Raf is Muslim and his wife is Catholic. We consider together the issue of Islam-Christianity, an issue that is starting once again to occupy my thoughts. It is over three years since I was doing this last, and was grateful to get hold of Raf’s English Quran to check out some of the Jesus passages therein. Raf’s view that there is no serious contradiction between the two and that to emphasize the difference is to stoke the fires of the war mongers and terrorists whether they be so-called Muslim or so-called Christian. My own view on whether Muslims qualify for salvation has become unclear once again, so I pray for understanding, knowing that the one God is compassionate with many rooms and in control, that the common forefather is Abraham and that there can only be one truth. As the most important issue of our time it would be great to see more of a will to understand. I am gong through some of the internet pages.
From Pemba we chugged back to mainland Tanzania at Tanga where Ocean Breeze Hotel put me up and I rode the dusty road to Kilimanjaro. Sorry to the guy from Dar who stopped in his pick up to say hello, I ignored you because I was preoccupied with my tooth! Moshi is the town at the foot of Kilimanjaro and 80 km west is Arusha that is the gateway to the parks and wildlife.
For African ecotourism, safari and wildlife viewing you cannot get more exceptional and prestigious service than with Conservation Corporation Africa which operates in breathtaking locations in six countries. Sure I was impressed with the two complimentary US$500 nights of luxury and safari. But what really impressed me is their genuine and sustainable conservation ethic and their real results for local healthcare, education and small enterprises via their foundation www.africafoundation.org . It was an honor to be their guest.
Ngorongoro rises from the Eastern arm of the rift Valley, a volcano whose peak collapsed and eroded forming an extensive highland refuge, a natural zoo enclosed in the crater walls. The spectacular assemblage of wildlife is a wonder of the world. Besides the animals mentioned above I saw a black rhinoceros, jackals, gazelles, elands (700kg antelopes), monkeys and baboons, warthogs, buffalo, birds like ostriches (the males with red legs revealing their hot desire for a hen!), lots of kori busteds, flamingoes, and eagles of the fish, crested and bateleur varieties, buzzards, stalks, kites, cranes, and herons. The relationship between hyenas and lions is different in the crater to most other places. The 400 hyenas have superiority over the 80 lions which are habitually lazy, so the roles of the predator and scavenger are reversed. The lions settle for second place after the hyenas finish eating the choicest parts of the kill. Baboo is the name given by rangers to the elephant with the longest tucks. Local newspapers still have stories of captured ivory poachers, as well as giraffe poaching for the brains said to prolong life in AIDs sufferers when eaten.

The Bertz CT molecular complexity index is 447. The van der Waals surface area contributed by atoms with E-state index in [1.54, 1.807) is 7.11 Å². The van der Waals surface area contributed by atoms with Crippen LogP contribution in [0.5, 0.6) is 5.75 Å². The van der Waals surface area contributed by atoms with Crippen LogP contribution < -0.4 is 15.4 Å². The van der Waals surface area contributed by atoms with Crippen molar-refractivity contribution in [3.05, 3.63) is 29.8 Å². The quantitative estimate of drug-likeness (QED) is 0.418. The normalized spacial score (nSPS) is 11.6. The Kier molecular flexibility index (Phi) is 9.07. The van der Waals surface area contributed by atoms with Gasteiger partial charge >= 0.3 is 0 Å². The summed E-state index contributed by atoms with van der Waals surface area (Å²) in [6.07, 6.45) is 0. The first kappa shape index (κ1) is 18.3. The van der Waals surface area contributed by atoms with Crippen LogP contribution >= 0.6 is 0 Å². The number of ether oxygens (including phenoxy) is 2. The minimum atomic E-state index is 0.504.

The Maasai are the local indigenous people, the men dressed proudly in red checkered capes sporting heavy elaborate earings which stretch large holes in ear lobes, sometimes ripping them off completely leaving a real mess that is attractive in their culture. I rode a local bus to the crater which was a human safari in itself. On seeing animals like buffalo out of the bus window the Maasai passengers look intently at them, standing to get a better view. They have great respect for animals, like some of us would crowd to catch a glimpse of a pop star. You can’t stop the 21st Century though so underneath their capes you can sometimes spot a strapped on cell phone.
Trekking up Kilimanjaro has been playing on my mind for the last four years and the sponsored five day hike up (usually costing over US$700) was only possible with the help of Thomas Lyimo of Trans Kibo Tours at the YMCA in Moshi and Ahsante Tours. These guys are the experts and even covered for the incomprehensible attitude of the Director General of Tanzania National Parks who ignored his staff’s recommendations about a free pass for me. Kili is the world’s highest free standing mountain and though only a hundred km south of the Equator is permanently snow-capped.